Spinner dolphins—acrobats of the ocean

These coordinated cetaceans, known for their acrobatic spinning behavior, can rotate up to seven times in a single jump. In Hawaiʻi, spinner dolphins are typically found in shallow nearshore waters during the day socializing, resting and nurturing their young, moving offshore at night to feed as prey (shrimp, squid and small fish) move higher in the water column.

Similar to other studied cetacean species, spinner dolphins are at risk from the 5 Major Threats—bycatch, marine plastic pollution, climate change, unsustainable tourism and vessel collisions with marine animals—identified by PWF research as negatively impacting ocean wildlife.

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Photo Credit: David Fleetham

Key statistics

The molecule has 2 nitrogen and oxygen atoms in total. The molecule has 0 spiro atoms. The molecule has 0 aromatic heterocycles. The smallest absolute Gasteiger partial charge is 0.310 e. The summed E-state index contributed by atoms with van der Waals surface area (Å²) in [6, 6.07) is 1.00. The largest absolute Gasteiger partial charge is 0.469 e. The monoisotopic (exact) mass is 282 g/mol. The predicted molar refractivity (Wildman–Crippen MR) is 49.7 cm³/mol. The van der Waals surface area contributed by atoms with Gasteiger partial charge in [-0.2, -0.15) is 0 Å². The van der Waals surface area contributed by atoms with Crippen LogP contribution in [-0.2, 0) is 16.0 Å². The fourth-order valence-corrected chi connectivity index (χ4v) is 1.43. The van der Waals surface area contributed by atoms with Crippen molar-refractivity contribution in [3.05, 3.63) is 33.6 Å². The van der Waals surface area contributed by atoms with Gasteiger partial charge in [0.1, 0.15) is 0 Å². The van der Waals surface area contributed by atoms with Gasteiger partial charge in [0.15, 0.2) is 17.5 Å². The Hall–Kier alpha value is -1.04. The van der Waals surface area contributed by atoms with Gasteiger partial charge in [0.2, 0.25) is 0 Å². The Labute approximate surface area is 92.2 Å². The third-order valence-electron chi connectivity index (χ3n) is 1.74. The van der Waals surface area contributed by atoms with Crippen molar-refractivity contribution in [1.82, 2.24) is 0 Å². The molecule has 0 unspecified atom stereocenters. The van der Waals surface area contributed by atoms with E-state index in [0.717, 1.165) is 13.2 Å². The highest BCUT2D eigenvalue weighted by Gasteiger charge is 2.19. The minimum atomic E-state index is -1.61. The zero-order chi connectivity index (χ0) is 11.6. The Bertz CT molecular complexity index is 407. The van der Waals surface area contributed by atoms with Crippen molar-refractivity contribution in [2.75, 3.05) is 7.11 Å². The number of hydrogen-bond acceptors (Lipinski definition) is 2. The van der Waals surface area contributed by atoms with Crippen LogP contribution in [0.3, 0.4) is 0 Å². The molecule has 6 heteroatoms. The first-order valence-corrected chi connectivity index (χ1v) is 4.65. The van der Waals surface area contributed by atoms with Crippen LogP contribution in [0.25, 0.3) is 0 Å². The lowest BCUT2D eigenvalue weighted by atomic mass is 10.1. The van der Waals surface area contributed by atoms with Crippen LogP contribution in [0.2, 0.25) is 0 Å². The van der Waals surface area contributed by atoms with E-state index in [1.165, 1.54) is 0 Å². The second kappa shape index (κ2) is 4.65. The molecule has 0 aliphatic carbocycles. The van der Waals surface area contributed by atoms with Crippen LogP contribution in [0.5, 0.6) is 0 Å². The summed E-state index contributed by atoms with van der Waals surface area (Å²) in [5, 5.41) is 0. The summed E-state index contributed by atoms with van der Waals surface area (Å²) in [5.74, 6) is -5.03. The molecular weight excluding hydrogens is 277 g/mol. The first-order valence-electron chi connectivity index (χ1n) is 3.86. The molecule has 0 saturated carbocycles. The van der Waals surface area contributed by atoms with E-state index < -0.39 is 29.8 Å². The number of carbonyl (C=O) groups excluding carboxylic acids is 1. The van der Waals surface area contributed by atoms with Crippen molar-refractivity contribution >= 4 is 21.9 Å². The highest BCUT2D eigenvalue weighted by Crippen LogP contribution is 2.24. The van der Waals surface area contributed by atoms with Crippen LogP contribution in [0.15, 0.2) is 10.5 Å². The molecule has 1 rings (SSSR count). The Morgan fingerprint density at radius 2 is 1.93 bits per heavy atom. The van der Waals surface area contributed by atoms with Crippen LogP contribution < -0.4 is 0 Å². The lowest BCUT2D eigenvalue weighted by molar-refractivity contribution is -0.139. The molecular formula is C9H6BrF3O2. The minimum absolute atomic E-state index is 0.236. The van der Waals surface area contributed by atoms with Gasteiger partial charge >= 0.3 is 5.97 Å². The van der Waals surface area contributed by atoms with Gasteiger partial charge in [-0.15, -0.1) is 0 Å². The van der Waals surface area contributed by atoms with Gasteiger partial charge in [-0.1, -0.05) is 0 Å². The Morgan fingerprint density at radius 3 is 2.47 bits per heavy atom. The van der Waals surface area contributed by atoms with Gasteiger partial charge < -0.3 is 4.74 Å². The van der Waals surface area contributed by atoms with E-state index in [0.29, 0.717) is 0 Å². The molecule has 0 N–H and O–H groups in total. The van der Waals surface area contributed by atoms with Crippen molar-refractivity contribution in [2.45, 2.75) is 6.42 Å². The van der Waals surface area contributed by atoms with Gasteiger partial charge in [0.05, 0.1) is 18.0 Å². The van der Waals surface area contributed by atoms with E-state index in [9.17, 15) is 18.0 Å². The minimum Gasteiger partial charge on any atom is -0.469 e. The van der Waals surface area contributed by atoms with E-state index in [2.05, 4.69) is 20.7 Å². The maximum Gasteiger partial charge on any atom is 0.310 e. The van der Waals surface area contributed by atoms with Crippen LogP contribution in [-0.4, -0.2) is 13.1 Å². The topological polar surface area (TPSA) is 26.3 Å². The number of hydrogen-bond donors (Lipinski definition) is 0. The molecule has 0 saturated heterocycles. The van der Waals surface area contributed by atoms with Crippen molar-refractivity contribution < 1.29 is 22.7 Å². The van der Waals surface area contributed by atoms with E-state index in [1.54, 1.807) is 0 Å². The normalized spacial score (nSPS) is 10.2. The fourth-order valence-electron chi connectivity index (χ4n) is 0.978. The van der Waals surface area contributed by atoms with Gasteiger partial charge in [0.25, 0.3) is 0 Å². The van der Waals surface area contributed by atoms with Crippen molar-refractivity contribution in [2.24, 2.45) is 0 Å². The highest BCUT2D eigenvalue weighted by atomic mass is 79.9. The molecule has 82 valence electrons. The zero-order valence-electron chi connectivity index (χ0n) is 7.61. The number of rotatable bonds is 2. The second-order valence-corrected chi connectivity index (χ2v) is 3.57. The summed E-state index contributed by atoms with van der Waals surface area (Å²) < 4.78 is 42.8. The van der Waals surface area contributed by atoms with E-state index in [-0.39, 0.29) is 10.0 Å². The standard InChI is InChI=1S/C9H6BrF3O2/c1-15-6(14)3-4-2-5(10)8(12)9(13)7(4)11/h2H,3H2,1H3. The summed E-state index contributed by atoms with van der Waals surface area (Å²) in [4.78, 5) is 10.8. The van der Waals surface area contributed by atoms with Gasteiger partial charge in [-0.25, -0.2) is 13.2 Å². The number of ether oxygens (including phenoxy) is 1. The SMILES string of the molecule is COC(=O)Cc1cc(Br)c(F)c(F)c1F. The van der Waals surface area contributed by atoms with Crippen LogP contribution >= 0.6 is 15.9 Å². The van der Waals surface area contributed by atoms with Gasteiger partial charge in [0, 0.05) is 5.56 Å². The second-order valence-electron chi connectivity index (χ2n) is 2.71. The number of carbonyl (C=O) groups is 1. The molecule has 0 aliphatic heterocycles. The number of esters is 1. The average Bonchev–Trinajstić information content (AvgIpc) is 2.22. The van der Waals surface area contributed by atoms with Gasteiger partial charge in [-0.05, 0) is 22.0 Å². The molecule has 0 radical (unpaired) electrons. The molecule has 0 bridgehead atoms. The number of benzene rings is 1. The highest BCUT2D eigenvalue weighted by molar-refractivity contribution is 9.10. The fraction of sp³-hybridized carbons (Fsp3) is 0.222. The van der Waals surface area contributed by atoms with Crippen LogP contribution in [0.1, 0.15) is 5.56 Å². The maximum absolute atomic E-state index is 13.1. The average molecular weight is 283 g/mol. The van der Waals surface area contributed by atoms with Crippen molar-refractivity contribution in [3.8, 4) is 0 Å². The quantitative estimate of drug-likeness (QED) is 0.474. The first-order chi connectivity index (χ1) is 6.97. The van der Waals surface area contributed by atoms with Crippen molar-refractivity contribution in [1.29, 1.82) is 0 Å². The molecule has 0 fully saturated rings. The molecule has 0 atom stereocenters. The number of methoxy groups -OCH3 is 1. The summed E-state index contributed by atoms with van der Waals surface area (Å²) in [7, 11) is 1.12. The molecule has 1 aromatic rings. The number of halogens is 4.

Interesting facts about spinner dolphins
Travel in groups ranging from 20 to 1,000 individuals
Found in tropical, temperate waters
Average 4–7 feet in length and weigh between 130–170 pounds
Approximate life span is 20 years

How We’re Helping

We research and collect data to mitigate ongoing threats

  • Research Efforts: Our Hawaiʻi research focuses on spinner dolphins, making a significant impact on the conservation efforts in this region.

  • Ongoing Monitoring: We continuously monitor spinner dolphins, conducting individual and population level health assessments to gauge the impact of various threats and ensure their continued well-being and conservation.

  • Comprehensive Data Collection: Our holistic research approach includes biopsy sampling, drone measurements, skin and breath sampling, fecal sampling, and photo-identification leading to a comprehensive understanding of spinner dolphin populations.

  • Scientific Impact: Our research has directly led to increased protections for spinner dolphins in Hawaii, including a 50-yard approach limit, safeguarding their natural behaviors and habitats.

NMFS/MMPA Permit #21321

Project Partners

Two dolphins jumping out of the water.


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